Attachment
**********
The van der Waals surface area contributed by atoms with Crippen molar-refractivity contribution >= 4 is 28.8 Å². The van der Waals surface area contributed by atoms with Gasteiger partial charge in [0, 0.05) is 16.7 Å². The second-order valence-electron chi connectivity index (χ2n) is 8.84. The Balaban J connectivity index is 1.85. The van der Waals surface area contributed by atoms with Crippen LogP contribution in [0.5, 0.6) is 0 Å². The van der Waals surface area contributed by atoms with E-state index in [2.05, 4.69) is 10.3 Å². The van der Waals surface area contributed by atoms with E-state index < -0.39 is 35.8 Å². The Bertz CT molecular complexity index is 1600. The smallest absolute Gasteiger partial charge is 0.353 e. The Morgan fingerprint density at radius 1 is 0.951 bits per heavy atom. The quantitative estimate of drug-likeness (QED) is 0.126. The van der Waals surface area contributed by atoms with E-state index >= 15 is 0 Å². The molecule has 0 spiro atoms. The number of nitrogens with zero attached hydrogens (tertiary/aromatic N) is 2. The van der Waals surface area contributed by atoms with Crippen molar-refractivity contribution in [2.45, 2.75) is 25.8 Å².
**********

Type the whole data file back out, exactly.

The van der Waals surface area contributed by atoms with Crippen molar-refractivity contribution >= 4 is 28.8 Å². The van der Waals surface area contributed by atoms with Gasteiger partial charge in [0, 0.05) is 16.7 Å². The second-order valence-electron chi connectivity index (χ2n) is 8.84. The Balaban J connectivity index is 1.85. The van der Waals surface area contributed by atoms with Crippen LogP contribution in [0.5, 0.6) is 0 Å². The van der Waals surface area contributed by atoms with E-state index in [2.05, 4.69) is 10.3 Å². The van der Waals surface area contributed by atoms with E-state index < -0.39 is 35.8 Å². The Bertz CT molecular complexity index is 1600. The smallest absolute Gasteiger partial charge is 0.353 e. The Morgan fingerprint density at radius 1 is 0.951 bits per heavy atom. The quantitative estimate of drug-likeness (QED) is 0.126. The van der Waals surface area contributed by atoms with E-state index >= 15 is 0 Å². The molecule has 0 spiro atoms. The number of nitrogens with zero attached hydrogens (tertiary/aromatic N) is 2. The van der Waals surface area contributed by atoms with Crippen molar-refractivity contribution in [2.45, 2.75) is 25.8 Å².